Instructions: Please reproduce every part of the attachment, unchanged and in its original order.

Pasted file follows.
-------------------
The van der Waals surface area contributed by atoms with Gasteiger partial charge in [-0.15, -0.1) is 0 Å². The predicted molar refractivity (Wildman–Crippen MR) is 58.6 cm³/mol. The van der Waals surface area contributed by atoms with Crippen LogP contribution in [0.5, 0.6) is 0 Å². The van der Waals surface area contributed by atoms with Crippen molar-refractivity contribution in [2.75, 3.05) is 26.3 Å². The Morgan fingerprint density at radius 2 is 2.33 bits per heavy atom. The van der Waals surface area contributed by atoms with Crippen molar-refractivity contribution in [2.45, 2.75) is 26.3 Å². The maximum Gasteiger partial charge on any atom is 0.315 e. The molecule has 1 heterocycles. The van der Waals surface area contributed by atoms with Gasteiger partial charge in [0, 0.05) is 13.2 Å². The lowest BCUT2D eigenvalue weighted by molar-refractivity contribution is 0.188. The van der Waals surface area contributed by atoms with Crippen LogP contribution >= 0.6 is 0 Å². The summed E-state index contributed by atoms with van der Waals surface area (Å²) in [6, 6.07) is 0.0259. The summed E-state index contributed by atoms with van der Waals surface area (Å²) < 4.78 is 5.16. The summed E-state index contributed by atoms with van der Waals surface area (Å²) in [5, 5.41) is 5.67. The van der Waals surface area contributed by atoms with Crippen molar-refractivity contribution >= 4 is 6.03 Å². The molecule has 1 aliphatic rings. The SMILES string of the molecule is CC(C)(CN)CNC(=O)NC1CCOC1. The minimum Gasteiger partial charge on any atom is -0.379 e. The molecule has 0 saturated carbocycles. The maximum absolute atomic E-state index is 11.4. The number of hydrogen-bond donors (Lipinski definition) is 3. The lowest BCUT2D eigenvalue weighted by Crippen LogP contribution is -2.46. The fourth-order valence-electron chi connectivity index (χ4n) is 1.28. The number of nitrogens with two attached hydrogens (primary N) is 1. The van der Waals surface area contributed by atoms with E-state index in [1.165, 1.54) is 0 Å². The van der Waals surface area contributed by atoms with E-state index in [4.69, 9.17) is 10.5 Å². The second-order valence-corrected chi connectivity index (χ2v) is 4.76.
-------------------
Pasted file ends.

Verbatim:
The van der Waals surface area contributed by atoms with Gasteiger partial charge in [-0.15, -0.1) is 0 Å². The predicted molar refractivity (Wildman–Crippen MR) is 58.6 cm³/mol. The van der Waals surface area contributed by atoms with Crippen LogP contribution in [0.5, 0.6) is 0 Å². The van der Waals surface area contributed by atoms with Crippen molar-refractivity contribution in [2.75, 3.05) is 26.3 Å². The Morgan fingerprint density at radius 2 is 2.33 bits per heavy atom. The van der Waals surface area contributed by atoms with Crippen molar-refractivity contribution in [2.45, 2.75) is 26.3 Å². The maximum Gasteiger partial charge on any atom is 0.315 e. The molecule has 1 heterocycles. The van der Waals surface area contributed by atoms with Gasteiger partial charge in [0, 0.05) is 13.2 Å². The lowest BCUT2D eigenvalue weighted by molar-refractivity contribution is 0.188. The van der Waals surface area contributed by atoms with Crippen LogP contribution >= 0.6 is 0 Å². The summed E-state index contributed by atoms with van der Waals surface area (Å²) in [6, 6.07) is 0.0259. The summed E-state index contributed by atoms with van der Waals surface area (Å²) < 4.78 is 5.16. The summed E-state index contributed by atoms with van der Waals surface area (Å²) in [5, 5.41) is 5.67. The van der Waals surface area contributed by atoms with Crippen molar-refractivity contribution >= 4 is 6.03 Å². The molecule has 1 aliphatic rings. The SMILES string of the molecule is CC(C)(CN)CNC(=O)NC1CCOC1. The minimum Gasteiger partial charge on any atom is -0.379 e. The molecule has 0 saturated carbocycles. The maximum absolute atomic E-state index is 11.4. The number of hydrogen-bond donors (Lipinski definition) is 3. The lowest BCUT2D eigenvalue weighted by Crippen LogP contribution is -2.46. The fourth-order valence-electron chi connectivity index (χ4n) is 1.28. The number of nitrogens with two attached hydrogens (primary N) is 1. The van der Waals surface area contributed by atoms with E-state index in [1.165, 1.54) is 0 Å². The van der Waals surface area contributed by atoms with E-state index in [4.69, 9.17) is 10.5 Å². The second-order valence-corrected chi connectivity index (χ2v) is 4.76.